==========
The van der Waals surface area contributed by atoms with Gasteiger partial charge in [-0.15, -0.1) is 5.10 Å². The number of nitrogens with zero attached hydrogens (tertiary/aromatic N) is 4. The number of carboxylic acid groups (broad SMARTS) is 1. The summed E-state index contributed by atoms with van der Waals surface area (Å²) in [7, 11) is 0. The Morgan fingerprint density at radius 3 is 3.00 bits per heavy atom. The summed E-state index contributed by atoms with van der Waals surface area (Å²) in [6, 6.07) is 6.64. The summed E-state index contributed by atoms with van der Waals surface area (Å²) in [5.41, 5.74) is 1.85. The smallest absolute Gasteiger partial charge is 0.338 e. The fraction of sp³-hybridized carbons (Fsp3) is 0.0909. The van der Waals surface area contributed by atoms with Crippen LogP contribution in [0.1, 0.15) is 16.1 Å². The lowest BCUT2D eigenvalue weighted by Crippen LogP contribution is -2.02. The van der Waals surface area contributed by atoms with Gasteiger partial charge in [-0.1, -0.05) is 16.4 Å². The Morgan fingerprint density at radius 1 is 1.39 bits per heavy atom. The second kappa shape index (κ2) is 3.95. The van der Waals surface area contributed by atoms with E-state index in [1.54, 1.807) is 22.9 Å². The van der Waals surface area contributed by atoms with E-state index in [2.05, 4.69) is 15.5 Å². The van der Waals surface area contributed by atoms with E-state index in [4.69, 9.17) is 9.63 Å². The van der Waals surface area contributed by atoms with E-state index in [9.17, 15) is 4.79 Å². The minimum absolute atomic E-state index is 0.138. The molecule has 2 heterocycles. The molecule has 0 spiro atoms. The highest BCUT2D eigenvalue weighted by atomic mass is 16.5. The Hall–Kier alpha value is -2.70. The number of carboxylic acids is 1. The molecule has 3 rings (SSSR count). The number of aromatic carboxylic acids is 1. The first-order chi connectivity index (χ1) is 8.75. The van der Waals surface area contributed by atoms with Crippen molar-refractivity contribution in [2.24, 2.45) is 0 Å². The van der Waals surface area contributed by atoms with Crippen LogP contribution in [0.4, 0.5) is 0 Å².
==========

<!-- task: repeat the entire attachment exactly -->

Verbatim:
The van der Waals surface area contributed by atoms with Gasteiger partial charge in [-0.15, -0.1) is 5.10 Å². The number of nitrogens with zero attached hydrogens (tertiary/aromatic N) is 4. The number of carboxylic acid groups (broad SMARTS) is 1. The summed E-state index contributed by atoms with van der Waals surface area (Å²) in [7, 11) is 0. The Morgan fingerprint density at radius 3 is 3.00 bits per heavy atom. The summed E-state index contributed by atoms with van der Waals surface area (Å²) in [6, 6.07) is 6.64. The summed E-state index contributed by atoms with van der Waals surface area (Å²) in [5.41, 5.74) is 1.85. The smallest absolute Gasteiger partial charge is 0.338 e. The fraction of sp³-hybridized carbons (Fsp3) is 0.0909. The van der Waals surface area contributed by atoms with Crippen LogP contribution in [0.1, 0.15) is 16.1 Å². The lowest BCUT2D eigenvalue weighted by Crippen LogP contribution is -2.02. The van der Waals surface area contributed by atoms with Gasteiger partial charge in [-0.1, -0.05) is 16.4 Å². The Morgan fingerprint density at radius 1 is 1.39 bits per heavy atom. The second kappa shape index (κ2) is 3.95. The van der Waals surface area contributed by atoms with E-state index in [1.54, 1.807) is 22.9 Å². The van der Waals surface area contributed by atoms with E-state index in [2.05, 4.69) is 15.5 Å². The van der Waals surface area contributed by atoms with E-state index in [4.69, 9.17) is 9.63 Å². The van der Waals surface area contributed by atoms with E-state index in [9.17, 15) is 4.79 Å². The minimum absolute atomic E-state index is 0.138. The molecule has 2 heterocycles. The molecule has 0 spiro atoms. The highest BCUT2D eigenvalue weighted by atomic mass is 16.5. The Hall–Kier alpha value is -2.70. The number of carboxylic acids is 1. The molecule has 3 rings (SSSR count). The number of aromatic carboxylic acids is 1. The first-order chi connectivity index (χ1) is 8.75. The van der Waals surface area contributed by atoms with Crippen molar-refractivity contribution in [2.24, 2.45) is 0 Å². The van der Waals surface area contributed by atoms with Crippen LogP contribution in [0.4, 0.5) is 0 Å².